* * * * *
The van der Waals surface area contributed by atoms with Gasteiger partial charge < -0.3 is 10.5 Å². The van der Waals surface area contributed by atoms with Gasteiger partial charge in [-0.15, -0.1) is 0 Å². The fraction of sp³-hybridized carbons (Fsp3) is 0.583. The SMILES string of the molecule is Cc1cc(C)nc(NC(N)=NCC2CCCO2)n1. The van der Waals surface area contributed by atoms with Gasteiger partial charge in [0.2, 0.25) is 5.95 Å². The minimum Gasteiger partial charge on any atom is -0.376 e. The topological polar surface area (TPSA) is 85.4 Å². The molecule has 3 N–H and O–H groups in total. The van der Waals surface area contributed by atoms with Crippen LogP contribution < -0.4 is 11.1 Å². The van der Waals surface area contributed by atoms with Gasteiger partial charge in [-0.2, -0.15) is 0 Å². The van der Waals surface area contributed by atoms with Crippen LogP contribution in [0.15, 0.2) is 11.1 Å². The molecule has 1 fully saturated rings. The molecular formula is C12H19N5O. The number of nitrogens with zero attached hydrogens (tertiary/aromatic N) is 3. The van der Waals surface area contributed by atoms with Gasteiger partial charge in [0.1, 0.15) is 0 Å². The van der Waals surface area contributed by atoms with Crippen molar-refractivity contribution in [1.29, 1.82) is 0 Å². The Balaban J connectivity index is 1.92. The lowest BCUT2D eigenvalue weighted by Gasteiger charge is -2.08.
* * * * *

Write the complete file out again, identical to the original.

The van der Waals surface area contributed by atoms with Gasteiger partial charge < -0.3 is 10.5 Å². The van der Waals surface area contributed by atoms with Gasteiger partial charge in [-0.15, -0.1) is 0 Å². The fraction of sp³-hybridized carbons (Fsp3) is 0.583. The SMILES string of the molecule is Cc1cc(C)nc(NC(N)=NCC2CCCO2)n1. The van der Waals surface area contributed by atoms with Gasteiger partial charge in [0.2, 0.25) is 5.95 Å². The minimum Gasteiger partial charge on any atom is -0.376 e. The topological polar surface area (TPSA) is 85.4 Å². The molecule has 3 N–H and O–H groups in total. The van der Waals surface area contributed by atoms with Crippen LogP contribution < -0.4 is 11.1 Å². The van der Waals surface area contributed by atoms with Gasteiger partial charge in [-0.2, -0.15) is 0 Å². The van der Waals surface area contributed by atoms with Crippen LogP contribution in [0.15, 0.2) is 11.1 Å². The molecule has 1 fully saturated rings. The molecular formula is C12H19N5O. The number of nitrogens with zero attached hydrogens (tertiary/aromatic N) is 3. The van der Waals surface area contributed by atoms with Gasteiger partial charge in [0.1, 0.15) is 0 Å². The van der Waals surface area contributed by atoms with Crippen molar-refractivity contribution in [1.29, 1.82) is 0 Å². The Balaban J connectivity index is 1.92. The lowest BCUT2D eigenvalue weighted by Gasteiger charge is -2.08.